The Need for Better Treatment Options
An aneurysm is an abnormal
localized bulging or ballooning of the wall of a blood vessel. Wide
neck aneurysms are less likely to rupture, but are harder to treat.
A cerebral aneurysm is an abnormal bulging or ballooning of an intercerebral
artery. The prevalence of cerebral aneurysms is in the range of 1-5%.
According to the National Institute of Neurological Disorders and Stroke
(NINDS) of NIH, the incidence of reported ruptured aneurysms is about 10
per 100,000 persons per year (about 27,000 per year in the U.S.)
Approximately one third to one half of people who suffer a ruptured cerebral
aneurysm die within one month and, among those who survive, approximately
one half suffer significant deterioration of brain function. The
vast majority of cerebral aneurysms form in the junction of arteries known
as the Circle of Willis where arteries come together and from which these
arteries send branches to different areas of the brain.
During the past three decades,
there has been a general trend away from surgical clipping and toward less-invasive
endovascular methods of treating aneurysms. Also, there has been
evolution in the less-invasive endovascular methods -- from balloons in
the aneurysm, to coils in the aneurysm, to stents in the parent vessel
before insertion of coils into the aneurysm (sometimes called "stent-assisted
coiling" or "jailing"), to specialized neurological stents that reconstruct
the parent vessel to address the hemodynamic conditions that contributed
to formation of the aneurysm in the first place.
However, the most common
methods of treating aneurysms are still surgical clipping (placing a clamp
on the aneurysm from outside the vessel) and endovascular coiling (inserting
flexible coils into the aneurysm from inside the vessel). Limitations
of clipping include: risks of invasive surgery; difficulty accessing aneurysms
in some areas; difficulty clipping fusiform or wide-neck aneurysms; and
failure to address parent vessel hemodynamics. Limitations of coiling
include: filling only a limited percentage of the aneurysm volume; coil
compaction and recanalization over time; difficulty coiling fusiform or
wide-neck aneurysms; prolapse of coils into the parent vessel; difficulty
clipping later if needed; and failure to address parent vessel hemodynamics.[3-8]
For these reasons, and as
confirmed by the literature, there remains a significant unmet clinical
need for development of new options to treat cerebral aneurysms:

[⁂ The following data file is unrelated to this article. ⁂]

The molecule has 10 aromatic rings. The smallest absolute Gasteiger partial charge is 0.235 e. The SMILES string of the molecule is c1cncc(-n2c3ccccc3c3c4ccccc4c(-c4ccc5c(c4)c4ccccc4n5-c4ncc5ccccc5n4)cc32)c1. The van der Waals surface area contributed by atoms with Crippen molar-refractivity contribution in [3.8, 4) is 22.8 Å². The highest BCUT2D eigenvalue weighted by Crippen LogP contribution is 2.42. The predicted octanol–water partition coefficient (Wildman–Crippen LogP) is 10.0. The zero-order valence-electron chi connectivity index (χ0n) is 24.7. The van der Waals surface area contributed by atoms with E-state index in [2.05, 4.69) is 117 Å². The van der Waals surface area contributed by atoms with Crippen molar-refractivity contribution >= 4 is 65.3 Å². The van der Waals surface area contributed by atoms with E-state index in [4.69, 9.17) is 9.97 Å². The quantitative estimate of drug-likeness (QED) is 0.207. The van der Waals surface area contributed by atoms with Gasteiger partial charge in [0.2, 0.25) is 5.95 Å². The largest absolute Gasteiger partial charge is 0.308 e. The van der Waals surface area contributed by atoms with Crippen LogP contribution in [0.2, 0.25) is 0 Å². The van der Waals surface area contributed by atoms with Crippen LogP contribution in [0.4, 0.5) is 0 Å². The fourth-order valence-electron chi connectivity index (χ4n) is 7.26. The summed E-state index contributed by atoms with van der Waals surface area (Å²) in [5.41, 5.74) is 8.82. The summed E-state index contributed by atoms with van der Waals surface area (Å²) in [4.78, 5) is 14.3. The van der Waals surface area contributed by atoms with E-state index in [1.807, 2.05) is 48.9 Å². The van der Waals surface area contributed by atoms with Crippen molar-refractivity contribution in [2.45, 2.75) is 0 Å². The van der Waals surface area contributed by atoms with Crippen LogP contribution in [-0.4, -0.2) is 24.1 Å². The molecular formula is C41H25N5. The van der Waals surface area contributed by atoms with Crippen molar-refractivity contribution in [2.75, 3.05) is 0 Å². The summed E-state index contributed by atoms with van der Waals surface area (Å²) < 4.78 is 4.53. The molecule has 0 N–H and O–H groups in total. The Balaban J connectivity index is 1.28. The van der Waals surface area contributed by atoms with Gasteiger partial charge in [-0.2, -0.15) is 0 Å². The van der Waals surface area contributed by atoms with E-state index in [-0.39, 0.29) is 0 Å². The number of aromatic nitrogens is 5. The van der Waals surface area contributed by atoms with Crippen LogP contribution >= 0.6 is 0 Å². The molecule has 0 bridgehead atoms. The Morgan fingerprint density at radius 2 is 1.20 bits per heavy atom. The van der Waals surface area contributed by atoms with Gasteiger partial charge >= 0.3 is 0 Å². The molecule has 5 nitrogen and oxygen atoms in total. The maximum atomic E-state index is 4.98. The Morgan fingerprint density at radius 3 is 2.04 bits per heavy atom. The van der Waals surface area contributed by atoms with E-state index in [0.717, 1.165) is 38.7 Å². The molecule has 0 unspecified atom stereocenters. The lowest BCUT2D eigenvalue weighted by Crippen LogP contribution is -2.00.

"…there is still significant
room for improvement with respect to the endovascular treatment of aneurysms.
The fundamental shortcoming of coiling technology is that it aims to achieve
endosaccular occlusion of cerebral aneurysms without addressing the diseased
parent vessel that gave rise to the aneurysm. Although this approach is
very effective for many of the small, narrow-necked cerebral aneurysms
that are commonly encountered in practice, the technology fails with more
complex, difficult lesions. The failures of coil embolization are manifest
in two major ways: (1) incomplete treatment (the inability to achieve complete
angiographic occlusion of most lesions), and (2) aneurysm recanalization
(interval coil compaction with time [usually over months] leading to a
deterioration of the results achieved during the original treatment)."
of International Subarachnoid Aneurysm Trial patients documents higher
recurrence and rehemorrhage rates after endovascular coiling."
occurred in 20.8% (95% CI, 19.8% to 21.9%) and retreatment was performed
in 10.3% (95% CI, 9.5% to 11.0%)."
"Recurrences were found
in 33.6% of treated aneurysms that were followed up and that appeared at
a mean+/-SD time of 12.31+/-11.33 months after treatment. Major recurrences
presented in 20.7% and appeared at a mean of 16.49+/-15.93 months."
"Cumulative adverse outcome
rates for endovascular coiling and surgical clipping were 8.8% (95% CI
7.6%-10.1%) and 17.8% (95% CI 17.2%-18.6%)." 
"Initial acute angiographic
results in 1036 aneurysms demonstrated total occlusion in 731 patients
(70.5%), subtotal occlusion in 252 (24.3%), incomplete occlusion in 20
(1.9%), and failures in 33% (3.3%) aneurysms." 
1. Komotar et al., "Guidelines for
the Surgical Treatment of Unruptured Intracranial Aneurysms," Neurosurgery,
2008, 62(1), 183-93.
2. Cerebral Aneurysm Fact Sheet, National
Institute of Neurological Disorders and Stroke,
3. Fiorella, "Endovascular Treatment of
Cerebral Aneurysms. Current Devices, Emerging Therapies, and Future Technology
for the Management of Cerebral Aneurysms," Endovascular Today, June, 2008,
4. Raja et al., "Microsurgical Clipping
and Endovascular Coiling of Intracranial Aneurysms: A Critical Review of
the Literature," Neurosurgery, 62(6), June, 2008, 1187-202.
5. Ferns, S., "Coiling of Intracranial
Aneurysms: A Systematic Review on Initial Occlusion and Reopening and Retreatment
Rates," Stroke, Aug. 1, 2009, 40, e523-e529.
6. Guilbert et al., "Long-Term Angiographic
Recurrences after Selective Endovascular Treatment of Aneurysms with Detachable
Coils," Stroke, 2003, 34, 1398-1403.
7. Lee et al., "Aggregate Analysis of the
Literature for Unruptured Intracranial Aneurysm Treatment," American Journal
of Neuroradiology, Sep., 2005, 26(8), 1902-8.
8. Gallas et al., "Long-Term Follow-Up
of 1036 Cerebral Aneurysms Treated by Bare Coils: A Multicentric Cohort
Treated between 1998 and 2003," American Journal of Neuroradiology, Nov.
1, 2009, 30,1986-1992.